pressure plates releasably connected to the mullion nose portions and to the transom nose portions to form a sash with the framing portion so as to hold the panel laterally captive between the mullion body portions, the transom body portions and the pressure plates; and
an integrally-formed seal member blocking each said gap to form a pressurized cavity with the sash about the glass panel, whereby a rain screen is formed by the combination of the air barrier and the pressurized cavity.
2. The curtain wall system of claim 1, wherein each said seal member is squeezed between an end surface of the extension and a surface of the mullion nose portions.
3. The curtain wall system according to claim 1, wherein each said gap has an L-shaped geometry between the extensions of the transoms, and the mullion nose portions and the mullion body portions, the sealing member having a corresponding shape so as to be squeezed between the extensions of the transoms, and the mullion nose portions and the mullion body portions.
4. The curtain wall system according to claim 3, wherein the sealing member abuts against an interface between the extension and the periphery of the notch.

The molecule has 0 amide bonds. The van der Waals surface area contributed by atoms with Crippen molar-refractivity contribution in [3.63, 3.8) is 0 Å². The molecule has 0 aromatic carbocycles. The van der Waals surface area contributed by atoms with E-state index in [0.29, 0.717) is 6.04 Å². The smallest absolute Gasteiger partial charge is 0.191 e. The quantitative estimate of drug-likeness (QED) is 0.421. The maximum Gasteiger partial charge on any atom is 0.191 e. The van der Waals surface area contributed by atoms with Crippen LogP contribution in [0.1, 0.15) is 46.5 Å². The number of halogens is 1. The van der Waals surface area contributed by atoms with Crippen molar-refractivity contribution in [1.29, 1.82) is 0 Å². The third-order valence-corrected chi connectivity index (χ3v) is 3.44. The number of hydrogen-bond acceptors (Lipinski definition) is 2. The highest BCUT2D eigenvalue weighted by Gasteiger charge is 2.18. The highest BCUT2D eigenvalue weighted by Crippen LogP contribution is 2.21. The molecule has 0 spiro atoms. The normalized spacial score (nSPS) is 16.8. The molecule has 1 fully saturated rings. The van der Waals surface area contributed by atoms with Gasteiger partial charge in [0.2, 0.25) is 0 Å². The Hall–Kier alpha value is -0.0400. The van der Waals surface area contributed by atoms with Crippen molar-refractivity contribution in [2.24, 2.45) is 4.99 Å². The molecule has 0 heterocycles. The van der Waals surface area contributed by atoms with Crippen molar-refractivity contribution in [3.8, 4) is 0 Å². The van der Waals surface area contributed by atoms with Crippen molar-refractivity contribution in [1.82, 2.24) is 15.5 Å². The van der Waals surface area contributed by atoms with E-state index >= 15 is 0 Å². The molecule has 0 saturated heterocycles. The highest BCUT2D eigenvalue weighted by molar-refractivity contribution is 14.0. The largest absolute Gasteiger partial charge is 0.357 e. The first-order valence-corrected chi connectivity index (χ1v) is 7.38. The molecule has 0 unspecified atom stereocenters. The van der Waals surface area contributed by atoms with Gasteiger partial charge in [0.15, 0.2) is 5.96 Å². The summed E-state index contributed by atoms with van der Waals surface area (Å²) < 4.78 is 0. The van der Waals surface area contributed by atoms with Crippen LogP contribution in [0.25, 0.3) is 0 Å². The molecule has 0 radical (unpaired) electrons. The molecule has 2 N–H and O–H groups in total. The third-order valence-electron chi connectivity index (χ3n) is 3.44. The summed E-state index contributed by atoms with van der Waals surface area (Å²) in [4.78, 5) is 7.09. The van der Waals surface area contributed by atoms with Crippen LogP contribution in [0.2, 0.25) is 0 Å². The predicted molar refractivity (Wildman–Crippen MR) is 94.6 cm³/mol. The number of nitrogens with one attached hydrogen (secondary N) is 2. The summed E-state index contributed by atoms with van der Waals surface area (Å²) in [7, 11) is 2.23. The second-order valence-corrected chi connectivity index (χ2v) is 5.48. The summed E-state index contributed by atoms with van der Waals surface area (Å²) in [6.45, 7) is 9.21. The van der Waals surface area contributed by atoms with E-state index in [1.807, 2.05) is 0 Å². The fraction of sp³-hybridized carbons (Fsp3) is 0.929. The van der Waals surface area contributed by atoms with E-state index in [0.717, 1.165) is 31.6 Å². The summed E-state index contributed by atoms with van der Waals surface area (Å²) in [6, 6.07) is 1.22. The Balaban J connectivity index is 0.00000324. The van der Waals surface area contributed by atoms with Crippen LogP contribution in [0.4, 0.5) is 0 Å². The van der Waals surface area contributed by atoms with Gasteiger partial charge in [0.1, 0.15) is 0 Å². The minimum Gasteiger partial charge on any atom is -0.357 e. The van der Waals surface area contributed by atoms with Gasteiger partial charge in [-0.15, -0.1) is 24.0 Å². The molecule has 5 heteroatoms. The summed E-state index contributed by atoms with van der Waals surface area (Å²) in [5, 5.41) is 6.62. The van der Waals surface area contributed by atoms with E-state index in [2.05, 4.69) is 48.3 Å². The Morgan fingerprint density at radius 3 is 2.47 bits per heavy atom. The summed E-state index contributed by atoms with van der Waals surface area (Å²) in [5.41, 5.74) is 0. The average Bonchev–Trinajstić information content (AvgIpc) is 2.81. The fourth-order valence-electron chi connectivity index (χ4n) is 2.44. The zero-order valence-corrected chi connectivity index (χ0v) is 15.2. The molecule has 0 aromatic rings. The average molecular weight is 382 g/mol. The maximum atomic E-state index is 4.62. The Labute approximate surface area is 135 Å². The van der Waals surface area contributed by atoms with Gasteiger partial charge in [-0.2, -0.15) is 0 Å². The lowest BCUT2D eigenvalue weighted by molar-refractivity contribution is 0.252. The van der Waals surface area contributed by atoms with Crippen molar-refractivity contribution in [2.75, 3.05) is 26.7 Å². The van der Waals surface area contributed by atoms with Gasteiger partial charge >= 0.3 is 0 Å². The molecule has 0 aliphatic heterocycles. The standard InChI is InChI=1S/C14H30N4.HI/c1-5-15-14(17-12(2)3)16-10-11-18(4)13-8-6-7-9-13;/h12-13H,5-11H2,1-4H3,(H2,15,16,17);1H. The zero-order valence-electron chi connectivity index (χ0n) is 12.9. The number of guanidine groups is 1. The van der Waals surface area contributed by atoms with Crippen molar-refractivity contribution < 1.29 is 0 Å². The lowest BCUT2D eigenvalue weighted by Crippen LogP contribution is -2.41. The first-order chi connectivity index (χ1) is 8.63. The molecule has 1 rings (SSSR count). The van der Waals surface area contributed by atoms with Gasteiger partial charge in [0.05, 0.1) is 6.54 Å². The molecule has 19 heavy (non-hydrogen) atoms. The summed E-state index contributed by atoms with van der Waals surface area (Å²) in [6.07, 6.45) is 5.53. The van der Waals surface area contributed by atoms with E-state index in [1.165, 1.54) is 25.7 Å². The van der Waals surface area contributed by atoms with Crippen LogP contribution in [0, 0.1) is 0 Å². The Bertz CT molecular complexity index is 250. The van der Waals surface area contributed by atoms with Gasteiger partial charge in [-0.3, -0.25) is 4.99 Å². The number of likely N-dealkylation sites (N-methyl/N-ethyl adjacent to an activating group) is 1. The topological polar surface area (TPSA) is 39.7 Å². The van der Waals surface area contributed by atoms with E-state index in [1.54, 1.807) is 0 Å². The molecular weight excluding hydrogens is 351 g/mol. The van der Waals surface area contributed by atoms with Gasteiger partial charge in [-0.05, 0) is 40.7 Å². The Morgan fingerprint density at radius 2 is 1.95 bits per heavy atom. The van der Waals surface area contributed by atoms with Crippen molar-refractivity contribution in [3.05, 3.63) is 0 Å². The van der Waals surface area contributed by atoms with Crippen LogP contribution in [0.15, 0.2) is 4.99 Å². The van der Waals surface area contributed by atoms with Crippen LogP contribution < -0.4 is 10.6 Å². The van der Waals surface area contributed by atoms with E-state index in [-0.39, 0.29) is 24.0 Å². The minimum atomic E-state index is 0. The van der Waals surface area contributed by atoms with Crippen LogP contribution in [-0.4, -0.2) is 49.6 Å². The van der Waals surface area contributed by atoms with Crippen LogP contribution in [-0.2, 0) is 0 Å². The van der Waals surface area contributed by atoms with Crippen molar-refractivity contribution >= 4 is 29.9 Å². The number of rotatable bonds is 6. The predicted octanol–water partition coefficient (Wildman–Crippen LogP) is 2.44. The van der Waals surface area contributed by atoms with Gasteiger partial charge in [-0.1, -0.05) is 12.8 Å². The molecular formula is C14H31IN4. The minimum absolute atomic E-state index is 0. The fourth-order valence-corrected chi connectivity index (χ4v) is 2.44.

5. The curtain wall system according to claim 3, wherein bores are provided in a portion of the sealing member between the extension and the mullion body portion, with fasteners used through said bores to secure the transom to the mullion.
6. The curtain wall system according to claim 5, wherein ribs are provided in the sealing member to prevent fluid infiltration through the bores.
7. The curtain wall system according to claim 1, wherein fasteners secure the extensions of the transoms to the mullion body portions.
8. The curtain wall system according to claim 7, wherein channels with longitudinal tapping are provided in the mullion body portions so as to screwingly cooperate with the fasteners.
Description
TECHNICAL FIELD

The present invention generally relates to curtain wall systems and, more particularly, to a connection between structural members of the curtain wall in a rain-screen type of curtain wall system.

BACKGROUND ART

Curtain walls are widely used as exterior sheathing of buildings, especially of the commercial or institutional type. Curtain walls consist of glass panels constituting a major portion of the exterior surface of the building, with structural members separating the glass panels.